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An icon of our times

Enver Sajjad was an avant-garde writer who was castigated by those who looked at the arts as a handmaiden of politics

An icon of our times

Enver Sajjad was a very versatile person: a novelist, a short story writer, a playwright, a writer of screenplays, and then he also acted on stage, besides being an anchor person, an art activist, a teacher and a manager of the arts. He also more than flirted with painting and dancing.

And if one considers that by profession he was a medical doctor, one is amazed at his capacity to expend himself in that many fields. And he was not a doctor who waited for his patients. He inherited a swath of them from his father who too was a doctor, and in those days, a rare Muslim medical practitioner. In the walled city where the father practiced, the son too set up his clinic and treated and advised scores of them everyday. But perhaps his heart lay elsewhere, as while in England for his higher medical studies Sajjad spent more time with David Mercer, the playwright, than in the hospital or in other medical facilities. He took to writing, but then he switched over to the theatre and started to act, and later combined both to become a leading writer of Urdu prose by the time he was still short of his middle years.

In those early days, late nineteen fifties and early sixties as Alhamra struggled to establish itself as a centre of the arts, particularly performing arts, Enver Sajjad was around to pitch in as a writer and actor. Many plays he acted in the early nineteen sixties and his performance in “Sayee” – the adaptation of Hamilton’s Gaslight – is still etched in the memory of those who saw it.

He wrote initially for radio but then television gave him more opportunity and exposure, and his plays, individual and serials were anticipated and much talked about in the days when Pakistan television had the monopoly over viewing time.

It should also be mentioned, because it is an important point, that people who wrote for television were also known as writers or poets in the larger literary world. They did not only write for television but were recognized as writers in their own right. Imtiaz Ali Taj, Ashfaque Ahmed, Bano Qudsia, Munno Bhai, Ahmed Nadeem Qasmi, Shaukat Siddiqui, Ata ul Haq Qasmi, Safdar Meer, Younis Javed, Mustansar Hussain Tarar, Abdul Qadir Junejo, Noor ul Huda Shah, Ashghar Nadeem Syed, Amjad Islam Amjad and many more.

There was nothing as specialized writing or teleplays but it was seen to be drama and it had to carry enough human content. It had to be at par with the basics of literary writing and there it did maintain a quality that ensured its success if seen as an autonomous piece of work. Enver Sajjad like the writers of that age started to write for television without compromising on quality and waiting for how the serial was being received by the viewers as it unfolded. The director and the writer led the charge and determined the taste of the viewing public and not the other way round, as it is happening today. The first play ‘Rus Maalai’ to be telecast live was from his pen.

In the nineteen seventies he became very active, becoming cognizant of the inseparability of arts and politics and serving as the executive director of the arts council. He was part of the setup that demanded a greater role for artistes as opposed to the administration. But being on the left wing he was also discriminated against in the early days of Zia ul Haq and cast aside, sent to prison and like many others, for years banned from state-run media.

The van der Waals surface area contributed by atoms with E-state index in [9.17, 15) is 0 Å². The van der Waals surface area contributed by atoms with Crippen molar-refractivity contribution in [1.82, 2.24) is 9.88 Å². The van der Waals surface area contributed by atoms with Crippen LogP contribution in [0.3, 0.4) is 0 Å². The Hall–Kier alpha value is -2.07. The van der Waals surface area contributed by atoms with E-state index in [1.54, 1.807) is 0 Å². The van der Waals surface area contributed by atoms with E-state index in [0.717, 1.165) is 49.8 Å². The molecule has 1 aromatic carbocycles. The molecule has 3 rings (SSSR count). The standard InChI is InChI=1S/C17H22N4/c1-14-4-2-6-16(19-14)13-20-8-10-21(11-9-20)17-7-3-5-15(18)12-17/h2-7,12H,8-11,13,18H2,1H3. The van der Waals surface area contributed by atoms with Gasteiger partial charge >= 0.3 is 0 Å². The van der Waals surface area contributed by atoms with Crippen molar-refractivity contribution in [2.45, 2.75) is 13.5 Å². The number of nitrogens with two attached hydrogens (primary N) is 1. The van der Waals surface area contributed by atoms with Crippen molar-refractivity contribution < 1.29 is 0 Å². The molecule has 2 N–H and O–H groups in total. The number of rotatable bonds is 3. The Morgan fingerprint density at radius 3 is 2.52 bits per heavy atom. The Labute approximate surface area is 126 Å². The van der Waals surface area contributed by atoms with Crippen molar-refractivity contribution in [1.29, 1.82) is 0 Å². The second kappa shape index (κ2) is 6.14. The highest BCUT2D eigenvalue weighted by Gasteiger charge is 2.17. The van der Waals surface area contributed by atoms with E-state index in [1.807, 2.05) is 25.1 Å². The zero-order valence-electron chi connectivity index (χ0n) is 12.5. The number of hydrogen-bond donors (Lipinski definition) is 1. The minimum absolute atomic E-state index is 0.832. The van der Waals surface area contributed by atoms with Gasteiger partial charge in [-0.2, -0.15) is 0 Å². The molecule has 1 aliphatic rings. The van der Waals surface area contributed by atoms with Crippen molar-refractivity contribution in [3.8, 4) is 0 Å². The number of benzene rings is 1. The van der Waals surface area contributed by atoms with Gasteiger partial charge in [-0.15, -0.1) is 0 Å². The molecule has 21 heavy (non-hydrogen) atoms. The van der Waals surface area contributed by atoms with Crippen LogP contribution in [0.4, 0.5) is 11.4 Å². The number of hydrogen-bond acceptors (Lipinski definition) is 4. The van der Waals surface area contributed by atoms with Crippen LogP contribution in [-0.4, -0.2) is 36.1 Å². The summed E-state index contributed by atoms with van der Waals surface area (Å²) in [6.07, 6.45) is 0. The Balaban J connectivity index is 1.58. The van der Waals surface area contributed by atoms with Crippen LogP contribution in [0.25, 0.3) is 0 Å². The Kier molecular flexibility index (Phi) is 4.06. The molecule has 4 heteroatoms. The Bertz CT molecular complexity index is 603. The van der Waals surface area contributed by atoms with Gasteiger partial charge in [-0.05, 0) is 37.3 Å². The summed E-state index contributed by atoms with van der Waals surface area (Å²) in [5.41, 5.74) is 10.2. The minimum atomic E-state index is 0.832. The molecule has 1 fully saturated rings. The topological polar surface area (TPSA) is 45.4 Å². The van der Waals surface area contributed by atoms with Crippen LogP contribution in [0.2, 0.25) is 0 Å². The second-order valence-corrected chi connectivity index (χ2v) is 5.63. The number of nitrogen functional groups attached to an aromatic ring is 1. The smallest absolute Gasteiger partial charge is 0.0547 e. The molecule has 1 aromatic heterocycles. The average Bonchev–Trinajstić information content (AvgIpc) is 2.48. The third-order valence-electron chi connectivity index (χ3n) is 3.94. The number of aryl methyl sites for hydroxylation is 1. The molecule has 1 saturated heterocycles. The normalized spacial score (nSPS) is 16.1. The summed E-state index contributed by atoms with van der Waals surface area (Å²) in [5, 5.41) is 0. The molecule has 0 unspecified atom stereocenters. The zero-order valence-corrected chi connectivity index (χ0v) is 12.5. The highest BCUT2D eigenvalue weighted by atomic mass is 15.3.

But his most solid contribution was in fiction, both as a short story writer and a novelist.

He was not just content to play along with the rules of writing fiction but always challenged the canons and experimented with the forms. He was particularly adept at bringing about changes in the formalistic structure of writing fiction, which he thought were in line with contemporary sensibilities. At times he was seen as being too overtly experimental and thus losing sight of what he wanted to say. In other words, what he said was ambiguous for many readers and deviated from the school that wants the reader to instantly absorb what was being read

He was hugely influenced by writings that came out of Europe after the Second World War and it set the pace for literature in other parts of the world. Enver Sajjad was thus an avant-garde writer who rebelled from the more traditional forms of story telling and saw a fragmented world reflected in formal structure as well. His writings include Pehli Kahaniya, Istaarey, Chauraha, Aaj and Khushiyon Ka Bagh.

Deeply committed to the left and also a People’s Party sympathizer, he did not follow slavishly the line that was handed over by the political bosses running culture. He did not follow instructions about socialist realism or even realism as the preferred form, but insisted on a symbolic treatment of the situation. The metaphors and images had to come together as the formal sequences of the narrative were deliberately disrupted by the author. The characters and situations were thus not there to be obviously laid down but to be understood after some effort. The theme and the resolution were neither out there nor stated. He was thus castigated by those who looked at the arts as a handmaiden of politics.  Enver Sajjad plotted a separate path for his writings that made him stand out an individual voice, a trend setter in search of truth rather than being an interpreter of received truth.

He was extremely active at one point in literary debates and was a regular at Halqa e Arbab e Zauq meetings, whatever its denomination. He was thus not a writer who stayed at home and wrote but led the pack into various volatile activities that peppered the literary scene of the country.

Sarwat Ali

The author is a culture critic based in Lahore

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